Why tuple with one item is no tuple

Antoon Pardon apardon at forel.vub.ac.be
Fri Mar 18 11:17:35 CET 2005


Op 2005-03-16, Daniel Dittmar schreef <daniel at dittmar.net>:
> Diez B. Roggisch wrote:
>> I reread his example and have to admit I'm confused: He complains about
>> having written his _own_ vector class - and concatenation and addition had
>> to use both + ?
>
> I've interpreted it as:
> If Python had choosen different operators for addition and sequence 
> concatenation, I could have implemented them both in my vector class. As 
> it is, I have to implement one of them using a non-standard operator.
>
>> The examples focus too much on numbers - if we use instead 
>> 
>> ("foo")
>> 
>> we would get a iterable yielding ["foo",] or - as string already supports
>> iteration - ['f', 'o', 'o']. Which one to chose?
>
> What I was hinting at (NOT proposing, I'd hate this) was that integers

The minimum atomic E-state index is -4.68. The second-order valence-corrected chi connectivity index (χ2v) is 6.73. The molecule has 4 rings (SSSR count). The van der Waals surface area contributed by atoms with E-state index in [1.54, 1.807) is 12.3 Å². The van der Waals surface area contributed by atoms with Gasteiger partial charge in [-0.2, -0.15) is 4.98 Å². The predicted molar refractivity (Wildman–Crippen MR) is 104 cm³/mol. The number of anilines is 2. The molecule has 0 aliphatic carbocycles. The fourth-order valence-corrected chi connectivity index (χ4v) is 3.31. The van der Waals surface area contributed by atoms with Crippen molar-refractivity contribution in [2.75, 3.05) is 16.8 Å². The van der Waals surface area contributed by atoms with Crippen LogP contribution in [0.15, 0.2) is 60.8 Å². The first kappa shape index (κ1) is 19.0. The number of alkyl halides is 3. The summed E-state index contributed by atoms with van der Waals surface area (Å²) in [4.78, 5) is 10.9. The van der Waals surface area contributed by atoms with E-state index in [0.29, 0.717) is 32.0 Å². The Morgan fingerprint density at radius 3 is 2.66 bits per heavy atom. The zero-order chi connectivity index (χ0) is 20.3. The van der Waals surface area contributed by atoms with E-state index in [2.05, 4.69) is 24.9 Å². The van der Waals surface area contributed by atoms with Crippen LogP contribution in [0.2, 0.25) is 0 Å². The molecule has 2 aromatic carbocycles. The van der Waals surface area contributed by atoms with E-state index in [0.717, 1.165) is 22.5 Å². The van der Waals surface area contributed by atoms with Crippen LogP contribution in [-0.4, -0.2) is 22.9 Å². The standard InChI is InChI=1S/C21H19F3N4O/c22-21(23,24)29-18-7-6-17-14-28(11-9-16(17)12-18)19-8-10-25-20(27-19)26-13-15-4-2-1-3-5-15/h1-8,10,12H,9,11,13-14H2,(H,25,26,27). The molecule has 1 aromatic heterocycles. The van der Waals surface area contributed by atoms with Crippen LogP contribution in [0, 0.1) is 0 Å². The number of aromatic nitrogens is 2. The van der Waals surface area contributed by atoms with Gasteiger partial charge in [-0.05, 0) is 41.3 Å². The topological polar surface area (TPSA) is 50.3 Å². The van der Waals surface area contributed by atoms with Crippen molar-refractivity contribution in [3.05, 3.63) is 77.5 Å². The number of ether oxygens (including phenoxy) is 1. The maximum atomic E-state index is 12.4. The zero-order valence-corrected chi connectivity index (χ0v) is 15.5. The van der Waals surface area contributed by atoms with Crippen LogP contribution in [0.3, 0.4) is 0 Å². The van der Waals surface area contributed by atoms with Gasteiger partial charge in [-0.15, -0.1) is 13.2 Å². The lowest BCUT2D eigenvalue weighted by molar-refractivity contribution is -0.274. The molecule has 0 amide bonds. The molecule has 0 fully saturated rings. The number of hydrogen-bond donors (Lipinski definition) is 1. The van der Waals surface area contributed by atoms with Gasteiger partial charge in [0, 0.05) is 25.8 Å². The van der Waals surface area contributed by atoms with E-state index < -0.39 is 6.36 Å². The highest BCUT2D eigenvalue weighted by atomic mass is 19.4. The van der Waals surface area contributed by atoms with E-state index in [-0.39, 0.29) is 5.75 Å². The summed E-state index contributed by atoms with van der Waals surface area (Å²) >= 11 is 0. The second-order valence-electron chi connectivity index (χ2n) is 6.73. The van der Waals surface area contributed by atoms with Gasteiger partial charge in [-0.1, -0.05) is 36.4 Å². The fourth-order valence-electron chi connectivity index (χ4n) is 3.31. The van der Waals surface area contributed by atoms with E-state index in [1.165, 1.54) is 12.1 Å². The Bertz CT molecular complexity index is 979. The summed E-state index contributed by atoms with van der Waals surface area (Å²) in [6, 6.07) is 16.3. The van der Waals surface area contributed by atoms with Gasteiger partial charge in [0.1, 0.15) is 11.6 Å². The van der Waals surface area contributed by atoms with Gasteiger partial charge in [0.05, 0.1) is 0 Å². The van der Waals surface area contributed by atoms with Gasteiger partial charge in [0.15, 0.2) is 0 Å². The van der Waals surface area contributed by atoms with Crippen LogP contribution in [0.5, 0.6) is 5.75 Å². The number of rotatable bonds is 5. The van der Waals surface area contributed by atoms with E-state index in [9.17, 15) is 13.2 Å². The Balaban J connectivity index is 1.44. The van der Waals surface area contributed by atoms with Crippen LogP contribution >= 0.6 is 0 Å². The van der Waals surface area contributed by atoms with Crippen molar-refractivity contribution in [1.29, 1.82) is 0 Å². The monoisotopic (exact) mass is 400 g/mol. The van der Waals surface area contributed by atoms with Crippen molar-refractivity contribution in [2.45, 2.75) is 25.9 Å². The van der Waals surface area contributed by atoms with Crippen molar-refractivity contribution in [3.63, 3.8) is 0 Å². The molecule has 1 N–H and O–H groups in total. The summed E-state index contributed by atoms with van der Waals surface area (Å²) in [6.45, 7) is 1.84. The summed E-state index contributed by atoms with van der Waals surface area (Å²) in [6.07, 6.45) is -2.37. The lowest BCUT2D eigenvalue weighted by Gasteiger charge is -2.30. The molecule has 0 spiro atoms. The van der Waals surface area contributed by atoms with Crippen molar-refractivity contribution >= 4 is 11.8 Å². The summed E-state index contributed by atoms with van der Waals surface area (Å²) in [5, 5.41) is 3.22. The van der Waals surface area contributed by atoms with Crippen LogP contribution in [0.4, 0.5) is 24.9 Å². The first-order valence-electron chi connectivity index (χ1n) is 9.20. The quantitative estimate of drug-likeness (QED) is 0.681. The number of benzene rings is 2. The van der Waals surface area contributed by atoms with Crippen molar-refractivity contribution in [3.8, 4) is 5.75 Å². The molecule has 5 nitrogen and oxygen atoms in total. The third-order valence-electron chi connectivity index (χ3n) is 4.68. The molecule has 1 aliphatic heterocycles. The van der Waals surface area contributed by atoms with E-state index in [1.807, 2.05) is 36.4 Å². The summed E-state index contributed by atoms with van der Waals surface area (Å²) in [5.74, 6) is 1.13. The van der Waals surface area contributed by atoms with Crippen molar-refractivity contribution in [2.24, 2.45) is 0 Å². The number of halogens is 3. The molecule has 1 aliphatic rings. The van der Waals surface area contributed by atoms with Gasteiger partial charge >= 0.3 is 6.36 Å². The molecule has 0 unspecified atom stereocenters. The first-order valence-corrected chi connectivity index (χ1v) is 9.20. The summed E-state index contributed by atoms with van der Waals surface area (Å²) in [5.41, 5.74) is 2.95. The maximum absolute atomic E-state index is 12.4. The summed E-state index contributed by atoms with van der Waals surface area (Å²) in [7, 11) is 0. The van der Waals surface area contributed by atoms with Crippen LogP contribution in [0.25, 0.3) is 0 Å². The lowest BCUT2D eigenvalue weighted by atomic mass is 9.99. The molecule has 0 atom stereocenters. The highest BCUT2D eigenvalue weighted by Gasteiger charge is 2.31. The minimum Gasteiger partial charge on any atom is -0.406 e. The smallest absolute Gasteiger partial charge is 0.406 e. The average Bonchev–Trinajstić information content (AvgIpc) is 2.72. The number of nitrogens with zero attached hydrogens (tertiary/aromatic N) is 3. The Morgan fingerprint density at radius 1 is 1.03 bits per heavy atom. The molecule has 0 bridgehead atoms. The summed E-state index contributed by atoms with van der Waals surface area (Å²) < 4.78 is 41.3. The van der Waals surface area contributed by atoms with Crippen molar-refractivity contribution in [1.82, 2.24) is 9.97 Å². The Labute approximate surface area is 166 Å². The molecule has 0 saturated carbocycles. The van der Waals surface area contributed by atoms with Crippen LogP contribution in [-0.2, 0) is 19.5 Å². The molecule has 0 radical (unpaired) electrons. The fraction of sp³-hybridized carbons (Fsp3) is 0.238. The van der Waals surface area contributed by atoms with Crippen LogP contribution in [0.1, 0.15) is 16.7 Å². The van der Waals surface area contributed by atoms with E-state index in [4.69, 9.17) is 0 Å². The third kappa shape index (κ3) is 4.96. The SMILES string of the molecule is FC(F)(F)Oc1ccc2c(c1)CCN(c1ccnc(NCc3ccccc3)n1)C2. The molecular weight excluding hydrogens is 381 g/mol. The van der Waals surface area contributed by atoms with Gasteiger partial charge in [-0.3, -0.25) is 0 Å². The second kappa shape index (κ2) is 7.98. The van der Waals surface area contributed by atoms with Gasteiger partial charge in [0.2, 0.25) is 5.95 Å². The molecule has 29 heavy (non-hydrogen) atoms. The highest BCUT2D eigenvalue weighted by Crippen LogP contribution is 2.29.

> implement the [] operator. 5 [0] would then return 5, for all practical 
> purposes, it would look like a tuple. String already implements []. Yes, 
> that would lead to really surprising and inconsistent behaviour.
>
>>>I find this 'creative use of overloading' rather awful. But what the
>>>heck, I find list comprehension rather awful.
>> 
>> 
>> Well, the number of operators built into the language is limited - and I
>> actually prefer to have the possibility to overload these if I want to.
>> Nobody forces me - I could use
>> 
>> v1.concat(v2)
>> 
>> for two vectors v1, v2 if I wanted to.
>
> My peeve is about having operators added to standard types. This 
> increases the chances that using an object the wrong way leads to a 
> bogus result, not a runtime error. A more common programming error I 
> commit is passing a string where a list ist expected. And then I wonder 
> why later operations work on one-character strings.

The standard answer to this seems to be to use unittesting.

-- 
Antoon Pardon



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